Apple urges security update after NSO’s zero-click spyware hacked US iPhone

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“We urge everyone to immediately update their devices,” said researchers with Toronto-based Citizen Lab. The security gap, along with another vulnerability discovered by Apple, could be used by NSO’s flagship spyware Pegasus to surreptitiously gather everything on the target’s device—evading the encrypted protections of messaging apps like Signal or WhatsApp—even if they never clicked a link or installed software. “Last week, while checking the device of an individual employed by a Washington DC-based civil society organization with international offices, [we] found an actively exploited zero-click vulnerability being used to deliver NSO Group’s Pegasus mercenary spyware,” researchers for Citizen Lab said in its report. The exploit “was capable of compromising iPhones running the latest version of iOS (16.6) without any interaction from the victim.”

Malicious use of ApplePay and imagesThe first vulnerability, CVE-2023-41064, relates to a validation problem in the Wallet framework and can be exploited if a device is sent a “maliciously crafted attachment.” Citizen Lab called the exploit chain BLASTPASS, because it involved PassKit, a framework that allows developers to include Apple Pay in their apps. The second vulnerability, disclosed by Apple as CVE-2023-41061, is a buffer overflow issue in the Image I/O framework that can be attacked when processing “a maliciously crafted image,” Apple said. Citizen Lab said it had “immediately disclosed our findings to Apple and assisted in their investigation.” Apple said in a statement it was “aware of a report that this issue may have been actively exploited,” but declined to comment more. The company has previously touted a system to send alerts to users impacted by government-backed hacking campaigns.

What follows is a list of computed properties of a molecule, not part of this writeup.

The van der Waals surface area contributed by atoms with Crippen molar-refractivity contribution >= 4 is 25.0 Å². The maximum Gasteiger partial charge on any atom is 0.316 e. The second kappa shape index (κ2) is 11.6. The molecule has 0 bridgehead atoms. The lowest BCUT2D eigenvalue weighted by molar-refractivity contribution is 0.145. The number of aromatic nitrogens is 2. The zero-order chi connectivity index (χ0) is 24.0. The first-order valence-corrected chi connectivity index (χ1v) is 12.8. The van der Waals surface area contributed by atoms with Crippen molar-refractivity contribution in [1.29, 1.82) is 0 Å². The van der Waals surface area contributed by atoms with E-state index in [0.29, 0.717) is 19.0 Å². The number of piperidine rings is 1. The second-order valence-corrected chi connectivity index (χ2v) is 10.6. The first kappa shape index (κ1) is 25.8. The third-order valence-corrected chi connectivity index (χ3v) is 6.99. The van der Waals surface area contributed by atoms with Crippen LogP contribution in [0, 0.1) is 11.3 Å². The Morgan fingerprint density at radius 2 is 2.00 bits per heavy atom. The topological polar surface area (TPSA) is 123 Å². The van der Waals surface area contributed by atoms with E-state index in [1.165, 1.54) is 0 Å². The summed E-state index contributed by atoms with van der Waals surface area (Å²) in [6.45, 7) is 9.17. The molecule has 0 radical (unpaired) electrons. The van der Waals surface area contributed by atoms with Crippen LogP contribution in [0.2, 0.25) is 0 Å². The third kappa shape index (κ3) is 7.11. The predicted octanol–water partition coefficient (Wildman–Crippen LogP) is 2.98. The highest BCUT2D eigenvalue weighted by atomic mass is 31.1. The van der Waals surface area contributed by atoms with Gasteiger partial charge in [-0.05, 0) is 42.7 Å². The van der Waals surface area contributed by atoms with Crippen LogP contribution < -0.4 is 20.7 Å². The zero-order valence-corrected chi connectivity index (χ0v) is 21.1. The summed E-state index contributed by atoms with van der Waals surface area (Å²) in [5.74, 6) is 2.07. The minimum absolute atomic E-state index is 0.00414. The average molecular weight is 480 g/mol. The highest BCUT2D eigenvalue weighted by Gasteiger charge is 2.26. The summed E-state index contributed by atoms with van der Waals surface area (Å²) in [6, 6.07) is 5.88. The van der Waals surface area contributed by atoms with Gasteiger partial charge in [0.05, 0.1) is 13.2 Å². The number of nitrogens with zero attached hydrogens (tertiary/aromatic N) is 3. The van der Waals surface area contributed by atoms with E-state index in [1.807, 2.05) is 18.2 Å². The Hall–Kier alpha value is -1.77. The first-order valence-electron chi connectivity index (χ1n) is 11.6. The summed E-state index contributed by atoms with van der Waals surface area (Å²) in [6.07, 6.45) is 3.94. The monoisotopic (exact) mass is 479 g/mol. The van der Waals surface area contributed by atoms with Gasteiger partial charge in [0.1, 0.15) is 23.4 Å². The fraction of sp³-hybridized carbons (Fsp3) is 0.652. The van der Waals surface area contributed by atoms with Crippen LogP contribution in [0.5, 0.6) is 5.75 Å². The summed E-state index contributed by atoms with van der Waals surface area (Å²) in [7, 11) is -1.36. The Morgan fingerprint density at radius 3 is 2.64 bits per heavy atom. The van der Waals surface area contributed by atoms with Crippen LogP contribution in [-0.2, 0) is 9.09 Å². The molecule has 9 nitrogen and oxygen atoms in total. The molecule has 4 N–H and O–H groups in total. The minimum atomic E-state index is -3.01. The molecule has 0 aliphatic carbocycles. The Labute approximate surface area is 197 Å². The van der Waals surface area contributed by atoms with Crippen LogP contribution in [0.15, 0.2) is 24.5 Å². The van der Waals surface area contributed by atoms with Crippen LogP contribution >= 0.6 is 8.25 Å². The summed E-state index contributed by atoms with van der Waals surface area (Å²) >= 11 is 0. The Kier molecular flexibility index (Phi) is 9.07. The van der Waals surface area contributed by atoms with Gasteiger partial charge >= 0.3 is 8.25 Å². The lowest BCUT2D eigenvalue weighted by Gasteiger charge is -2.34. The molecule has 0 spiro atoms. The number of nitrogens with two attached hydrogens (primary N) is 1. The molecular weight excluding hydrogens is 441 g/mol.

Citizen Lab also said it encourages “everyone who may face increased risk because of who they are or what they do to enable Lockdown Mode,” an iOS and MacOS feature that implements additional security features. Apple’s Security Engineering and Architecture team confirmed to Citizen Lab that the setting blocks this particular attack. Apple issued its new security patches—for iOS, macOS Ventura, iPadOS and watchOS—as part of regular updates, not as a Rapid Security Response, the term Apple uses for urgent bug fixes. Including the new Pegasus exploits, the company has now patched 13 zero-days in 2023. “This latest find shows once again that civil society is targeted by highly sophisticated exploits and mercenary spyware,” Citizen Lab wrote. “Apple’s update will secure devices belonging to regular users, companies and governments around the globe. The BLASTPASS discovery highlights the incredible value to our collective cybersecurity of supporting civil society organizations.”

The secretive Herzliya-based company designed Pegasus to be delivered to unsuspecting targets’ iPhones through innocuous-looking links, messages, or WhatsApp calls; without users’ knowledge, their phones could be quietly owned by high-paying government clients. NSO says it only sells Pegasus and other weapons to vetted law enforcement agencies, and has no visibility into its clients’ targets, but it has a history of selling to governments with dubious rights records. Its zero-click spyware has been found on the phones of government officials, human rights workers, journalists, activists, academics, and business people from the UAE to Mexico and the U. S. In 2018, Pegasus was reportedly used by Saudi Arabia to target Washington Post journalist Jamal Khashoggi ahead of his state-ordered killing.In May, researchers from Amnesty International and other advocacy groups alleged that Pegasus was used to target several dozen Armenian activists’ and journalists’ smartphones during the country’s conflict with Azerbaijan between 2020 and 2022. Some of the hacking allegedly occurred after NSO was put on a U.S. blacklist in 2021. Other NSO exploits in Apple software were discovered by Citizen Lab in April. Following dogged research by Citizen Lab, tech companies, and journalists, regulators have attempted to prevent the spread of Pegasus, with the European Parliament urging EU member nations to ban it. EU lawmakers last year opened a spyware inquiry after Pegasus was found on phones associated with the British and Spanish prime ministers, Spain’s defense minister, and dozens of Catalan politicians and members of civil society groups. In August, Israel said it had set up a commission to investigate whether police had misused spyware, including Pegasus, during criminal investigations.... (Read more)

Submitted 217 days ago


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